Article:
National Central Library facilities during the Chongqing period
In March 1939, due to frequent attacks by the Japanese air force, the directive came to evacuate. The Library was relocated to the Baisha Township in Jiangjin County. In July 1940, the preparatory work came to a close and National Central Library was officially established. On July 20, the Ministry of Education assigned Fu-tsung Chiang to serve as the acting director-general of the Library. On October 16, the Nationalist government officially announced the National Central Library Organizational Regulations, which numbered 13 in all. This was the beginning of official legal basis for the Library.
Fu-tsung Chiang was the first director-general of the Library
During the war, to prevent ancient books from disappearing overseas, the Board of Trustees of the Sino-British Boxer Rebellion Indemnity was frequently consulted and some money from the board was directed toward this goal. In addition, the Ministry of Education gave approval for Chairman Kung-chao Yeh of the Board of Trustees of the Sino-British Boxer Rebellion Indemnity in Hong Kong, as well as the President of Jinan University Ping-sung Ho and the President of Kwang Hua University Shou-yung Chang in Shanghai to oversee the purchase of rare Chinese books (this responsibility was later given to Hsi-ti Cheng). In all there were more than 15,000 titles of rare books purchased, numbering over 30,000 volumes. The original funding from the Board of Trustees of the Sino-British Boxer Rebellion Indemnity for building National Central Library was completely exhausted, so the Ministry of Education also contributed two million dollars. These rare books were evaluated by Mr. Hsu Hung-pao. Sellers were from all over China, and of these Mr. Zhang and Mr. Liu from Wuxing, Mr. Deng from Jinling, and Mr. Shen from Panyu provided the most books.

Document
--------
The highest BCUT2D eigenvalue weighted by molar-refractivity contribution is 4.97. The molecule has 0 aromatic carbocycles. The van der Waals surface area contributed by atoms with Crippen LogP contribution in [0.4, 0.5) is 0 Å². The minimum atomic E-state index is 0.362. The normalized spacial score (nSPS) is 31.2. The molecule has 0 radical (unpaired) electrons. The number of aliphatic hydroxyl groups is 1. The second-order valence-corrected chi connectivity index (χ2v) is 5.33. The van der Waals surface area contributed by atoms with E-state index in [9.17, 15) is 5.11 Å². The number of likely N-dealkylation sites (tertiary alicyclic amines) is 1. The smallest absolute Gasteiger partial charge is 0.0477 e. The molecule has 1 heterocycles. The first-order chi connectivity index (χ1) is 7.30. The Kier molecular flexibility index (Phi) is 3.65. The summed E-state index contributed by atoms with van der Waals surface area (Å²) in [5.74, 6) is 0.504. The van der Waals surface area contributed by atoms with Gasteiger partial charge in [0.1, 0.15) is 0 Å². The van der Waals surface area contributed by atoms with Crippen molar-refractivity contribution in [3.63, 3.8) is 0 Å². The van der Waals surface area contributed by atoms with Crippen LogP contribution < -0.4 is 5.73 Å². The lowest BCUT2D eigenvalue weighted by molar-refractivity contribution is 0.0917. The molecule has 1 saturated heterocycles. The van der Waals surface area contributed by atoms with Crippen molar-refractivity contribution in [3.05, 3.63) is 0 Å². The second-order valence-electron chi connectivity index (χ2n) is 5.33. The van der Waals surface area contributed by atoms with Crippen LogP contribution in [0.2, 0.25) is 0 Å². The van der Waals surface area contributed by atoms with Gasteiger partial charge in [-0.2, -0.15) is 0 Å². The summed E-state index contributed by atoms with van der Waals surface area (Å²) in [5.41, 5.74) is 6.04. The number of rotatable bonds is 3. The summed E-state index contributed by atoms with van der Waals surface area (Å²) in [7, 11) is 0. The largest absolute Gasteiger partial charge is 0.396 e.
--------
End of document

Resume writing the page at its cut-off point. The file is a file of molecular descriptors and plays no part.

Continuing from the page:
On September 3, 1945, the Japanese army surrendered after defeat. On September 28, the old facilities on Chenghsien Street in Nanjing that had been sealed for safekeeping were expropriated from the Japanese. Work began to receive back and sort through the books from the Japanese government and the Reorganized National Government of China stored in the Central Library, those in the Ad Hoc Book Committee’s possession, and those in the Chenchun Collection, as well as artefacts in the possession of the Museum Committee. National Central Library received rare books from Chunchun Collection held in Suzhou and Shanghai, and the Tse-cun Library on Shanxi Road in Nanjing. These numbered about 400,000 volumes. (Later this was renamed the National Central Library’s Chinese Library and was made available to the public.) The Chinese Mission discovered over 30,000 volumes of ancient books in the Japanese Imperial Library stored in the enemy-occupied territory in Hong Kong. Over 170 crates were recovered and transported back to National Central Library in Nanjing.
In May 1946, National Central Library was officially relocated to the capital Nanjing. In June, the reading room of the main library in Nanjing opened. The facilities and furniture that were in Chongqing, as well as 12,083 books were transferred to the National Roosevelt Library. In July, Bureau of International Exchange of Publications of the National Central Library was established.